Did the new Power Rangers movie get you pumped up too? Well let me make sure you do by watching this badass trailer featuring the original theme song (you can never go wrong with metal guitar riffs). Being a Power Rangers fan since I was little, I was inspired by the metal logo of the new Power Rangers movie and decided to show you how to make and apply basic 3D textures to any word or logotype in Adobe Illustrator! Keep reading to learn how. You might just have a client who requests this texture for their logo, so let’s get learning!
Step 1: Pick a Font and Convert it to a 3D Object
For my follow-along instructional images, I’ll be using the Red Branch Media logo, but you can use any text, font or your own logo. Once you have your word ready, convert it to outlines and let’s get it changed into to a metal gray. For this tutorial we’ll use the hex #CDCFD0. After you change it to gray, click on Effect from the top menu bar, and select 3D > Extrude & Bevel. You can change these settings to get the angle and extrude amount you want, but for the tutorial we will use 7º for the X-axis (the first box), 7º for the Y-axis (the second box) and 0º for the Z-axis (the third box). Go ahead and leave Perspective at 0º and set the Extrude Depth to 50 pt, Cap to the first setting (called, Turn cap on for solid appearance), the Bevel to None and the Surface to Plastic Shading. Hit OK and you’ll have a 3D object!
“These days, there is a big movement towards 3D logos, which has brought a whole new dimension to logo design.” – Pixellogo (@Pixellogo)#DYK there’s a big movement towards 3D #logos? Learn how to make them in this #design101 #tutorial! Click To Tweet
Step 2: Clean Up & Applying Gradients
Now we’ll need to clean this up. First, expand the 3D object by clicking on Object from the top menu bar, and then Expand Appearance. You’ll notice that if you click on your object, the 3D shadow will look pretty jagged and cut up into sections. This is where we will clean. Ungroup each letter by clicking Object from the top menu bar, and then Ungroup. Do this for each letter multiple times so it’s fully ungrouped. Now, click on each flat letter (the original text letters) and lock them by clicking Object from the top menu bar, and then clicking Lock > Selection. Once all of your flat top layer letters are locked, move to the first letter and select all of the pieces under it by dragging a rectangle over it with your Selection Tool and grouping it by selecting Object from the top menu bar and hitting Group. Now click Window from the top menu bar and click on Pathfinder. You’ll convert this into 1 shape by clicking on your group object and hitting the Unite option in the Pathfinder window. Repeat this step for all of your letters and when you’re done, unlock them all by selecting Object from the top menu bar and hitting Unlock All. During this process, some of your united shadow shapes may move above your flat letters. To fix this, simply click on Object from the top menu bar and click on Arrange > Send to Back to move it back to it’s original location.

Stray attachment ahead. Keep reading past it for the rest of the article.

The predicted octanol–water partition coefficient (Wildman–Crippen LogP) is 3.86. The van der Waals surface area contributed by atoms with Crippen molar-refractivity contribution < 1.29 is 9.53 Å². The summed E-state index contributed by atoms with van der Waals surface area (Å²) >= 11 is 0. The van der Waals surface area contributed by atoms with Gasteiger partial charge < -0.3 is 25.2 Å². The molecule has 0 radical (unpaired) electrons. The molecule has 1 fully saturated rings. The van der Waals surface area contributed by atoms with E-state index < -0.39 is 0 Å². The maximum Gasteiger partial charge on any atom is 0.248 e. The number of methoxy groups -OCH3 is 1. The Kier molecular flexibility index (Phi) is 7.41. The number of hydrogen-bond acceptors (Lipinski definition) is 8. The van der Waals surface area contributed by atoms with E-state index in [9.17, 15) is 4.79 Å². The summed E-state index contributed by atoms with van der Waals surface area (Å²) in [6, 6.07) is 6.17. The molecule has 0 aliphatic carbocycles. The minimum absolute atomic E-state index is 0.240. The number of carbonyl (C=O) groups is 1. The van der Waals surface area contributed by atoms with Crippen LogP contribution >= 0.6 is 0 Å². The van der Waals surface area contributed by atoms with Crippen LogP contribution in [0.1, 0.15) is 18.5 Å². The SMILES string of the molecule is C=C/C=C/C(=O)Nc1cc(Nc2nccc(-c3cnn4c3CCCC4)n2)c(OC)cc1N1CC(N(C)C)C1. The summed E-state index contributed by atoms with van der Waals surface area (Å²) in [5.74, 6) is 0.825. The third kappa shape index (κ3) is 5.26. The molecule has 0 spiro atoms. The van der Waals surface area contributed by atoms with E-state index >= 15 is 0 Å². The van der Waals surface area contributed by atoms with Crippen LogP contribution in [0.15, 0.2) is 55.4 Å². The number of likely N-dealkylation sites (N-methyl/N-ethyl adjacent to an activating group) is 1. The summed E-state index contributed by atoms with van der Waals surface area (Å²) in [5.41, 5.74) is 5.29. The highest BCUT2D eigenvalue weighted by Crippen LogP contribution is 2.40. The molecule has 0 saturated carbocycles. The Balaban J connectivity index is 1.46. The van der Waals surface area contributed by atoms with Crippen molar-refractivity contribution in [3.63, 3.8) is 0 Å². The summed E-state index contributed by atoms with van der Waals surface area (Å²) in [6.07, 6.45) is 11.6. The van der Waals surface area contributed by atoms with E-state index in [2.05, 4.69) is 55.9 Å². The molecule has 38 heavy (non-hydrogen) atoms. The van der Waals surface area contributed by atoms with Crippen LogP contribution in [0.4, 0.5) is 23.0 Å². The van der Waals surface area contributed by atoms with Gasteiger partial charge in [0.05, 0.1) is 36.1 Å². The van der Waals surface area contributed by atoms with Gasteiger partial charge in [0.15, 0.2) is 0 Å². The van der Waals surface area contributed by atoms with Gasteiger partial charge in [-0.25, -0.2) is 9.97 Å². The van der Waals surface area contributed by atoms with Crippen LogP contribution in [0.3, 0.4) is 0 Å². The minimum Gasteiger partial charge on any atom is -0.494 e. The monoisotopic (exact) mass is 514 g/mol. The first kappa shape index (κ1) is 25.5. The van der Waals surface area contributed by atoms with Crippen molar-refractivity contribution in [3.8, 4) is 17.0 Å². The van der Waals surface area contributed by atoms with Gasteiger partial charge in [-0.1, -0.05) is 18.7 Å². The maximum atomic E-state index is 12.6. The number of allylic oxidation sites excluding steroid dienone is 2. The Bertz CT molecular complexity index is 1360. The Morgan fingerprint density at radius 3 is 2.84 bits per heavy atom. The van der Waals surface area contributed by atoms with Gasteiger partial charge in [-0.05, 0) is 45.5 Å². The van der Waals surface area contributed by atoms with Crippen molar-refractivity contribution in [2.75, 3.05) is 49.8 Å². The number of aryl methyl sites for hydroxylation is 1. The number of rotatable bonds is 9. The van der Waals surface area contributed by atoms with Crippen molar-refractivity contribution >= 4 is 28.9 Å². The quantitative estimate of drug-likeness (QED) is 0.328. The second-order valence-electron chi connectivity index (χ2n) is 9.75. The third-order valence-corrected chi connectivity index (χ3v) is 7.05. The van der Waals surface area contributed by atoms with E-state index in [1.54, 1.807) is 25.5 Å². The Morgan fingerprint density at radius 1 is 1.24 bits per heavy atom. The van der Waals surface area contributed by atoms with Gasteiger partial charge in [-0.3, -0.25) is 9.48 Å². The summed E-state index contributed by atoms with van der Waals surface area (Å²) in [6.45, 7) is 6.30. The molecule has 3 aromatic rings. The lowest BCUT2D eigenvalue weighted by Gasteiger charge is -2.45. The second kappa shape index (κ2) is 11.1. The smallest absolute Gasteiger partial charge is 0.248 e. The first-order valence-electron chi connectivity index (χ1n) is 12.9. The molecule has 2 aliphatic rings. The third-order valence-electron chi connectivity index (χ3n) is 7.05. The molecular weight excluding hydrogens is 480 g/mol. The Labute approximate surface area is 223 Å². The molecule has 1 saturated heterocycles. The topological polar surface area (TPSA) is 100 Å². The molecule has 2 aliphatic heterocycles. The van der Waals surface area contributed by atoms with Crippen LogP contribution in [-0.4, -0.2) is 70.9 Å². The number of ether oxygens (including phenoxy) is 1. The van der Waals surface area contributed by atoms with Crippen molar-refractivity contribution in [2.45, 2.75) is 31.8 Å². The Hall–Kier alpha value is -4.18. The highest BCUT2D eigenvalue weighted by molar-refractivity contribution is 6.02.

Flat Letter Gradients
Now it’s time to add gradients. Select all of your flat letters and group them as you learned above. Now, click on Window from the top menu bar and select Gradient. With the gradient window open, click on the gradient fill and keep the Type as Linear. Change the angle to -90º. Now click right underneath the middle of the gradient bar to add a swatch. Double click the first swatch on the far left, select RGB from the top right icon in this window, and for the hex type in #F4F4F4. Double click the second (middle) swatch and change it to the hex #CDCFD0. Now, double click on the third swatch and change it to the hex #F4F4F4.